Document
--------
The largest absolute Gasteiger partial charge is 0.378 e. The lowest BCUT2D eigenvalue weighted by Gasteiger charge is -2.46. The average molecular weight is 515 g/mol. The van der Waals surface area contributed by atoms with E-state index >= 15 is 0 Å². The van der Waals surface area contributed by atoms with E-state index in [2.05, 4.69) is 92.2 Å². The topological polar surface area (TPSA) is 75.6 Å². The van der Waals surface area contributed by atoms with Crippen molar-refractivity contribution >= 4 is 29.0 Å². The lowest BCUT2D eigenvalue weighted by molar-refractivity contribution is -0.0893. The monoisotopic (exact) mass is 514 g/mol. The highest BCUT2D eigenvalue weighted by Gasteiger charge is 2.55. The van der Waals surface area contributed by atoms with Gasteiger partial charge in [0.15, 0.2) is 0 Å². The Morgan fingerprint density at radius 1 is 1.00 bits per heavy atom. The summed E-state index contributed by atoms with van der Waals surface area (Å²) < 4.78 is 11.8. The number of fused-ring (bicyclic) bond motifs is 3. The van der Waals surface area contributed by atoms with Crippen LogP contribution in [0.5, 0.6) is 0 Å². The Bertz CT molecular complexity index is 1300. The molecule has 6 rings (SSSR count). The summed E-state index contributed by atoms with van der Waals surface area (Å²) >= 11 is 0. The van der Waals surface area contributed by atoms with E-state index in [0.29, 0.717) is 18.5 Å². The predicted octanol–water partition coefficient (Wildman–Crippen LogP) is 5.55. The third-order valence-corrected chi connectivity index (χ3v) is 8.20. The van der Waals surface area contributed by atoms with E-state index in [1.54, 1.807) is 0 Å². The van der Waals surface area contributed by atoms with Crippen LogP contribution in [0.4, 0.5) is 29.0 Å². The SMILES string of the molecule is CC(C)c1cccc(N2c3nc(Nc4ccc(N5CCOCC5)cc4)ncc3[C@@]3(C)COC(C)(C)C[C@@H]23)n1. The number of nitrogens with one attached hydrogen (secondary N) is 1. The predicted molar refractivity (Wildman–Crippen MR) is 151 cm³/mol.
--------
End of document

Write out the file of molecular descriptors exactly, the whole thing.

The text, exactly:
The largest absolute Gasteiger partial charge is 0.378 e. The lowest BCUT2D eigenvalue weighted by Gasteiger charge is -2.46. The average molecular weight is 515 g/mol. The van der Waals surface area contributed by atoms with E-state index >= 15 is 0 Å². The van der Waals surface area contributed by atoms with E-state index in [2.05, 4.69) is 92.2 Å². The topological polar surface area (TPSA) is 75.6 Å². The van der Waals surface area contributed by atoms with Crippen molar-refractivity contribution >= 4 is 29.0 Å². The lowest BCUT2D eigenvalue weighted by molar-refractivity contribution is -0.0893. The monoisotopic (exact) mass is 514 g/mol. The highest BCUT2D eigenvalue weighted by Gasteiger charge is 2.55. The van der Waals surface area contributed by atoms with Gasteiger partial charge in [0.15, 0.2) is 0 Å². The Morgan fingerprint density at radius 1 is 1.00 bits per heavy atom. The summed E-state index contributed by atoms with van der Waals surface area (Å²) < 4.78 is 11.8. The number of fused-ring (bicyclic) bond motifs is 3. The van der Waals surface area contributed by atoms with Crippen LogP contribution in [0.5, 0.6) is 0 Å². The Bertz CT molecular complexity index is 1300. The molecule has 6 rings (SSSR count). The summed E-state index contributed by atoms with van der Waals surface area (Å²) >= 11 is 0. The van der Waals surface area contributed by atoms with E-state index in [0.29, 0.717) is 18.5 Å². The predicted octanol–water partition coefficient (Wildman–Crippen LogP) is 5.55. The third-order valence-corrected chi connectivity index (χ3v) is 8.20. The van der Waals surface area contributed by atoms with E-state index in [1.54, 1.807) is 0 Å². The van der Waals surface area contributed by atoms with Crippen LogP contribution in [0.4, 0.5) is 29.0 Å². The SMILES string of the molecule is CC(C)c1cccc(N2c3nc(Nc4ccc(N5CCOCC5)cc4)ncc3[C@@]3(C)COC(C)(C)C[C@@H]23)n1. The number of nitrogens with one attached hydrogen (secondary N) is 1. The predicted molar refractivity (Wildman–Crippen MR) is 151 cm³/mol.